Sunday, October 20, 2019
The Fight Over Literature: My Washington Times Review Of 'Cold Warriors: Writers Who Waged The Literary Cold War'
The Washington Times published my review of Cold Warriors: Writers Who Waged the Literary Cold War.
When one thinks of the Cold War — the era when the two world superpowers, the United States and the Soviet Union, were adversaries from the end of World War II in 1945 to the fall of the Soviet Union in 1991 — perhaps one thinks of Checkpoint Charlie at the Berlin Wall, spy vs. spy dramas, the Korean and Vietnam Wars, the arms race or Soviet Premier Nikita Khrushchev stating, “We will bury you.”
But in addition to the conflict between spies, soldiers and statesmen, there was another conflict that took place during the Cold War: The fight over literature.
“Between February and May 1955, a group secretly funded by the Central Intelligence Agency launched a secret weapon into Communist territory. Gathering at launch sites in West Germany, operatives inflated 10-foot balloons, armed them their payload, waited for favorable winds and launched them into Poland.
“They then watched as the balloons were carried deep behind the Iron Curtain, where they would eventually disgorge their contents. These, though, were not explosives or incendiary weapons: they were books,” Duncan White writes in the opening of his book, “Cold Warriors: Writers Who Waged the Literary Cold War.”
“At the height of the Cold War, the CIA made copies of George Orwell’s “Animal Farm” rain down from the Communist sky.”
“Cold Warriors is the story of the writers who dealt with the consequences of having literature become a Cold War battleground.
… Authors around the world were involved in the Cold War conflict, Mr. White explains. “They led double lives as spies, volunteered in foreign wars, engaged in guerrilla insurgencies, churned out propaganda, exposed official hypocrisy, and risked their lives to write books that defied the Cold War consensus.”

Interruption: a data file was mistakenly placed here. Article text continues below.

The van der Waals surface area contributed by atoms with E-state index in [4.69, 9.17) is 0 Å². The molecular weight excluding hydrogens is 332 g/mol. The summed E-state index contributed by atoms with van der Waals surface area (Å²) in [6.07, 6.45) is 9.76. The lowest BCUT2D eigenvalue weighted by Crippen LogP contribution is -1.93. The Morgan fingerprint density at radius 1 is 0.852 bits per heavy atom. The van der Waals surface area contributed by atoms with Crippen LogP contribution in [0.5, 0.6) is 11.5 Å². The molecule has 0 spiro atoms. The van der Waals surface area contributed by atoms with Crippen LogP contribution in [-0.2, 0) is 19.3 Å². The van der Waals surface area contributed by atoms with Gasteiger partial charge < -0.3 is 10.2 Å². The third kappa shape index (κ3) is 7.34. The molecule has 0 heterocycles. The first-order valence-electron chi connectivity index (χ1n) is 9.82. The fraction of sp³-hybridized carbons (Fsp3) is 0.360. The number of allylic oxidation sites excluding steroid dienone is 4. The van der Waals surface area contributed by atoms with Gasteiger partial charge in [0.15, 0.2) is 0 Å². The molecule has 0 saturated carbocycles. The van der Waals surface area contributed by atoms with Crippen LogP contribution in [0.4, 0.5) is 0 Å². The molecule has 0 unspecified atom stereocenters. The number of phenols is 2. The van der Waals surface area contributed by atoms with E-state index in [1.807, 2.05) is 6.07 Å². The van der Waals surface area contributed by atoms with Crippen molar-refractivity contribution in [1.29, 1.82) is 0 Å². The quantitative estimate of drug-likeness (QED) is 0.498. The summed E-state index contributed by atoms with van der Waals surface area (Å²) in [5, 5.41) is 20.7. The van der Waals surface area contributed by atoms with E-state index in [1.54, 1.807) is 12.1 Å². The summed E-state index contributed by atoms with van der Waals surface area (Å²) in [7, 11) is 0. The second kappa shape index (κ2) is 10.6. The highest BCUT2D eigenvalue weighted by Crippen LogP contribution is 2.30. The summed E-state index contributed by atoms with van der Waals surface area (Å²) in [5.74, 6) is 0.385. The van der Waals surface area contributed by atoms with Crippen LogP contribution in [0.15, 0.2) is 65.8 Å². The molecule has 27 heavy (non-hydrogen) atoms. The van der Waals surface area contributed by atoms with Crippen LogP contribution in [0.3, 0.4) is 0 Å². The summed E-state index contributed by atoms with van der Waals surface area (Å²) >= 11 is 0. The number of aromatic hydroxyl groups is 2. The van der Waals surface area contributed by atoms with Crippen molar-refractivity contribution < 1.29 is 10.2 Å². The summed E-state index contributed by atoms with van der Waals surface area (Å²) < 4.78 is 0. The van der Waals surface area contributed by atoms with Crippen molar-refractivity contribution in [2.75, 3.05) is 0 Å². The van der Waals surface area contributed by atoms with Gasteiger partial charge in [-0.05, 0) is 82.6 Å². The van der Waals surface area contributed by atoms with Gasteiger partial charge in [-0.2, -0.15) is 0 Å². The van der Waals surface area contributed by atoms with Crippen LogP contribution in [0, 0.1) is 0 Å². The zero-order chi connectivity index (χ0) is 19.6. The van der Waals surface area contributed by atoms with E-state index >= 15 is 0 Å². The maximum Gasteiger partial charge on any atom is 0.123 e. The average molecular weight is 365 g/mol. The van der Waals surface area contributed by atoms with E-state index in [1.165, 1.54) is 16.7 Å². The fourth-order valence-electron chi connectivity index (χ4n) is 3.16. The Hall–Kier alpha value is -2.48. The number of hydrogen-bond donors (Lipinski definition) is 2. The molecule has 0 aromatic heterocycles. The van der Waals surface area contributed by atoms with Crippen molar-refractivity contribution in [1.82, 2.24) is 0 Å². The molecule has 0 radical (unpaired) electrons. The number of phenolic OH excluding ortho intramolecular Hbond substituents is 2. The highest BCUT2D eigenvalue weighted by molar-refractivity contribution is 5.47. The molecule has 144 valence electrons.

Mr. White calls his book a group biography that traces the interconnected lives and works of writers on both sides of the Iron Curtain. And the cast of characters is impressive: Graham Greene, John le Carre, Stephen Spender, Ernest Hemingway and others. Some of the writers were leftists whom the Soviets called “useful idiots,” while others, like George Orwell, condemned the Soviet Union’s evil empire.
Mr. White also covers the courageous Russian writers, like Boris Pasternak and Aleksandr Solzhenitsyn, who defied the all-powerful Soviet regime to write great literature that did not conform with Soviet ideas. The book also covers British spy and traitor Kim Philby, who didn’t write fiction, Mr. White says, he lived it.
I was surprised that the book did not cover thriller writer Ian Fleming more. As a young reporter for Reuters in 1933, he covered the Metro-Vickers espionage trial of British engineers in the Soviet Union. Later, after serving as a naval intelligence officer in World War II, he became the London Sunday Times’ foreign manager and several of his foreign correspondents also reported to British intelligence. And in addition to taking on international criminals, Ian Fleming’s James Bond character battled Soviet spies and assassins. For many readers, James Bond was the ultimate fictional Cold Warrior.
You can read the rest of the review via the below link: